other authentication technique, fingerprint recognition is not totally
spoof-proof. One of the potential threats for fingerprint-based systems is
represented by the fake-finger attack. Recently, the feasibility of this kind of
techniques has been highlighted by some researchers (, ): they showed how
some commercial fingerprint devices can be spoofed by synthetic fingerprints
developed with materials as gelatin, silicon and latex.
Finger-liveness and fake-finger detections are the most discussed disadvantages of fingerprint recognition with respect to other biometric modalities, since a secure and robust method to detect the liveness or truthfulness of a finger does not exist yet. This affects negatively the usage of fingerprint recognition as an authentication technique for very high secure applications.
In the Internet, it is very easy to find tools and materials to build a fake finger. The following picture shows some of the main steps to achieve this. You can find more information here.
As explained in the sensor section,
many technologies to acquire fingerprints exist. Many fingerprint device vendors
claim to have the final liveness detection approach, but after tests provided by
third parties the methods always fail.
This video shows how it
is possible to attack a fingerprint system.
(Well-known video of the Mythbusters was here)
Vulnerability of Touchless Fingerprinting
Touchless fingerprint technology is not free from
vulnerability spoof. Indeed, the capture principle simplifies the method of
attack. In the case of contact-based sensors, a fake fingerprint must replicate
the 3D ridge-valley structure by the use of special materials (gelatin, silicon
or latex). Instead, in the case of touchless devices, a 2D picture or a simple
drawing of a fingerprint on a paper is sufficient to attach the system and grant
A fake fingerprint can be easily obtained printing a ridge pattern on a matte colored paper. Then, the paper can be folded onto any finger and simply presented to the device. To make sure that the different material (paper) does not create wrong light reflection onto the camera to simulate more precisely the skin reflection properties, it is sufficient to use a paper with the same color of the illuminating light. This ensures to obtain a final image identical to the image obtained from a real finger.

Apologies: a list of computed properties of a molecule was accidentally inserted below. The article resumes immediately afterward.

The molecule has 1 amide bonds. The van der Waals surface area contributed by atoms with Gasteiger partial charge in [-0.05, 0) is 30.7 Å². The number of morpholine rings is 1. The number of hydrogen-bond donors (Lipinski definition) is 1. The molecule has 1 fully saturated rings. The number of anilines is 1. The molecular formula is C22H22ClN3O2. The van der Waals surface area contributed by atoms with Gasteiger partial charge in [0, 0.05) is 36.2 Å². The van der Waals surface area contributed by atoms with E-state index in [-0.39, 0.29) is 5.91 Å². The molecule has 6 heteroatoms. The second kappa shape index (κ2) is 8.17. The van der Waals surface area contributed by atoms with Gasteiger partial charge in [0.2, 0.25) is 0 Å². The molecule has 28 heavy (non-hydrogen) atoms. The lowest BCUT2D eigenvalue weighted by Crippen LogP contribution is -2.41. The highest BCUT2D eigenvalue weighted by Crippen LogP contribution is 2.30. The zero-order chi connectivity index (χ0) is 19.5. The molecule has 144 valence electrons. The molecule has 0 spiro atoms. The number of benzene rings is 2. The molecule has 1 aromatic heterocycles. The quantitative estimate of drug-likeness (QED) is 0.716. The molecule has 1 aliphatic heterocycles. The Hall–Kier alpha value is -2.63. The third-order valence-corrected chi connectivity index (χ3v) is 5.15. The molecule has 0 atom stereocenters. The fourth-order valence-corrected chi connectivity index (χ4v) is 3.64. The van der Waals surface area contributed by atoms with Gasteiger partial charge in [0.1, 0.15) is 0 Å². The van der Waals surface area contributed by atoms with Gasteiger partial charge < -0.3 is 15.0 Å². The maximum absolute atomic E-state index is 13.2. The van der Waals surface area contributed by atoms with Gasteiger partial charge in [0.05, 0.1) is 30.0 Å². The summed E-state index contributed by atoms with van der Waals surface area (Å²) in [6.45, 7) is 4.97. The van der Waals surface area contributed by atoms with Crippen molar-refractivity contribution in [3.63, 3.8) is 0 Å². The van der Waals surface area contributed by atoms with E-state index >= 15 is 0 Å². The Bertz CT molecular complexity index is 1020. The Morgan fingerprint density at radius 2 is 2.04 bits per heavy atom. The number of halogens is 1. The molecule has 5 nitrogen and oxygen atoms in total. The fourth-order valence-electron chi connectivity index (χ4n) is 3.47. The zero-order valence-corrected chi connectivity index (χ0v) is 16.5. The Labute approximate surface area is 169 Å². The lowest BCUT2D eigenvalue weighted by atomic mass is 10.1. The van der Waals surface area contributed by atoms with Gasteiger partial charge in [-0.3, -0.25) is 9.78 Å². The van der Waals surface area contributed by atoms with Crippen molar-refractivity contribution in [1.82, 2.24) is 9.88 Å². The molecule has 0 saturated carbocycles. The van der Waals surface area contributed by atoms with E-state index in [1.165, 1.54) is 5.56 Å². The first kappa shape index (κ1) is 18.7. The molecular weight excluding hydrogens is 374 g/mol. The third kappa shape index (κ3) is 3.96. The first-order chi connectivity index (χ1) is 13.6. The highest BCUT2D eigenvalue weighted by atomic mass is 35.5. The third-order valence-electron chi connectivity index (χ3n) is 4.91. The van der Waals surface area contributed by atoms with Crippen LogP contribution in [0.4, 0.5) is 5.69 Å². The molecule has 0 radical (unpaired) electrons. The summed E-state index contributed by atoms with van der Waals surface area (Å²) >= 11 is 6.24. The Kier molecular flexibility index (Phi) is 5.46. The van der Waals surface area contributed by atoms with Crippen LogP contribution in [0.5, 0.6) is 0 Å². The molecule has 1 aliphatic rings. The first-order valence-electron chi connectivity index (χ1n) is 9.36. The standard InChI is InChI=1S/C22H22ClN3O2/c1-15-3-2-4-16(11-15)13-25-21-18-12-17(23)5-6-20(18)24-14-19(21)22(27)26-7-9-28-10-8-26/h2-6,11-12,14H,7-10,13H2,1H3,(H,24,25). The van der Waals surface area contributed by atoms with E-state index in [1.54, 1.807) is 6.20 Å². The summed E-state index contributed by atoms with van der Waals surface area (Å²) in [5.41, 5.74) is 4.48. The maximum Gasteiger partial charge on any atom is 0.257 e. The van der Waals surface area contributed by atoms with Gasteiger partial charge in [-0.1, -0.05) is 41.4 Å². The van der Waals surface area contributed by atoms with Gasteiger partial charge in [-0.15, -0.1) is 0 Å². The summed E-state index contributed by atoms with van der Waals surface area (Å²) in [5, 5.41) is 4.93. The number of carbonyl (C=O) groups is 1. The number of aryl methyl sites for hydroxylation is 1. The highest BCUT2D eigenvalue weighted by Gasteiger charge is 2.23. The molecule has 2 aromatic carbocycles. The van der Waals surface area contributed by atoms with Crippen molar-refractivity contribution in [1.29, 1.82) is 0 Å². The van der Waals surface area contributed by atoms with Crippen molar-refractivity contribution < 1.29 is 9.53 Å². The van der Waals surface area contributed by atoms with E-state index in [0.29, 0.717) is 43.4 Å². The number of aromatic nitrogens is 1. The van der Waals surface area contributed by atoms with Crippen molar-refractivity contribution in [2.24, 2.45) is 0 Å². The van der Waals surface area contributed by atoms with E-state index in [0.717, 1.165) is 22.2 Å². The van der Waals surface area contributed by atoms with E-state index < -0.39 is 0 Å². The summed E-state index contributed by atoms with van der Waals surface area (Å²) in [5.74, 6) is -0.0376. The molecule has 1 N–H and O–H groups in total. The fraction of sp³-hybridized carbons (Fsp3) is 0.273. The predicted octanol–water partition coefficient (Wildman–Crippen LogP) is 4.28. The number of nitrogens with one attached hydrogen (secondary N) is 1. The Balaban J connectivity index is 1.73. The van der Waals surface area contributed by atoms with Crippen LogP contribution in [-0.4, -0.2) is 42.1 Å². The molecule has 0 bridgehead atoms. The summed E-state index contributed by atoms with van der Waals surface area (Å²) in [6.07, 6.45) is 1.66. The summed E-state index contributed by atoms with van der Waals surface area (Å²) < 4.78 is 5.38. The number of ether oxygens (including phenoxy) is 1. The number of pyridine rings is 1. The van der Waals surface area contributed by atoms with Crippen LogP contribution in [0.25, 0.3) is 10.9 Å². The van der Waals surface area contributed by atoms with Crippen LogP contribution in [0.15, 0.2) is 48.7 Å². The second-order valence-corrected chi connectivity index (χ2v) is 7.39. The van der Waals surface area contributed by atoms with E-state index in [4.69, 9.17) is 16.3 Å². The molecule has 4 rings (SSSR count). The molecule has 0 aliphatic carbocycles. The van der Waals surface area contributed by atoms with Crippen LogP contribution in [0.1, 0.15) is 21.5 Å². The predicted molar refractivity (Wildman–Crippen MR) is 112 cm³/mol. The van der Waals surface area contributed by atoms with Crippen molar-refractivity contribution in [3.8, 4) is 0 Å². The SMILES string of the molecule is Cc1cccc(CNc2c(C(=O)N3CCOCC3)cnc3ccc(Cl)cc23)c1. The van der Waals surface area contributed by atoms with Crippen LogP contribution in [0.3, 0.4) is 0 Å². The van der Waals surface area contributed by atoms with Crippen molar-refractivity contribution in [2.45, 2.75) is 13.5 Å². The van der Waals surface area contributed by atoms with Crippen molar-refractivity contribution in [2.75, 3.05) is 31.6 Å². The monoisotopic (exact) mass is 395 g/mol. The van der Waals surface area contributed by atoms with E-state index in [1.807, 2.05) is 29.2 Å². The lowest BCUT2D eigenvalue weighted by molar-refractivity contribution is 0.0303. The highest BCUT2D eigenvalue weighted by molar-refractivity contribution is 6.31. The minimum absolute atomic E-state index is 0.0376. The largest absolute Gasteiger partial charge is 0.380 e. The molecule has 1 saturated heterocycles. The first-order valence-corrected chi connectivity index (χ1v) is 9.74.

This kind of tool was used to attach the device reported in : a fingerprint image was printed on a green matte paper and then glued on to a finger. A commercial algorithm was used to match it against the image obtained from the real finger. The experiment was repeated for 20 fingerprints and the match was always positive.
To try to overcome this problem, new methods of protection must be investigated. In , the authors proposed a new method for liveness detection suitable for the touchless fingerprint technology. The method takes advantage of the sweating activity of the human body. Sweat drops come out periodically from the skin pores to maintain constant the body temperature. This activity is continuos and the frequency of the emission of the drops changes with the variation of the difference between the body and environmental temperatures.
Using high magnification lenses and special illumination techniques, it is possible to capture by the use of a remote camera the perspiration activity of the pores present on the friction ridges. The presence of this activity ensures the liveness of the finger and protects against a fake fingerprint attack as described above.
Experiments were conducted using a new generation high-definition camera (Sony HDR-H1C1E), optical-fiber illuminators and lenses with a magnification factor of 40x. The frame rate and the shutter speed of the camera were fixed to 30 frame/s and 1/250 ms, respectively. The acquired sweating-pores video sequences were then down-sampled to 1 frame/s to reduce computational load. Each frame was processed to extract the sweat pores using wavelets (top-hat wavelets) and traditional motion tracking techniques (optical-flow) were used to follow the presence/absence of sweat coming out from the pores present on the fingerprint friction ridges.
The proposed method is only suitable for touchless devices.
1.Matsumoto, T., Matsumoto, H., Yamada, K. and
Hoshino, S. (2002) Impact of Artificial Gummy Fingers on Fingerprint Systems.
Proceedings SPIE, Vol. 4677, pp. 275-289, San Jose, USA, Feb 2002.
2.Putte, T. and Keuning, J. (2000) Biometrical
fingerprint recognition: Don't get your fingers burned. Proc. IFIP TC8/WG8.8,
4th Working Conf. Smart Card Research and Adv. App. pp. 289--303.
3.Diaz-Santana, E. and Parziale, G. (2006) Liveness
Detection Method. Patent pending. EP06013258.6.
4.Parziale, G., Diaz-Santana, E. and Hauke, R. (2006) The Surround Imager: A Multi-camera Touchless Device to Acquire 3D Rolled-Equivalent Fingerprints, on Proc. of IAPR Int. Conf. on Biometrics, LNCS Vol. 3832, pp. 244-250, Hong Kong, 5-7 January 2006.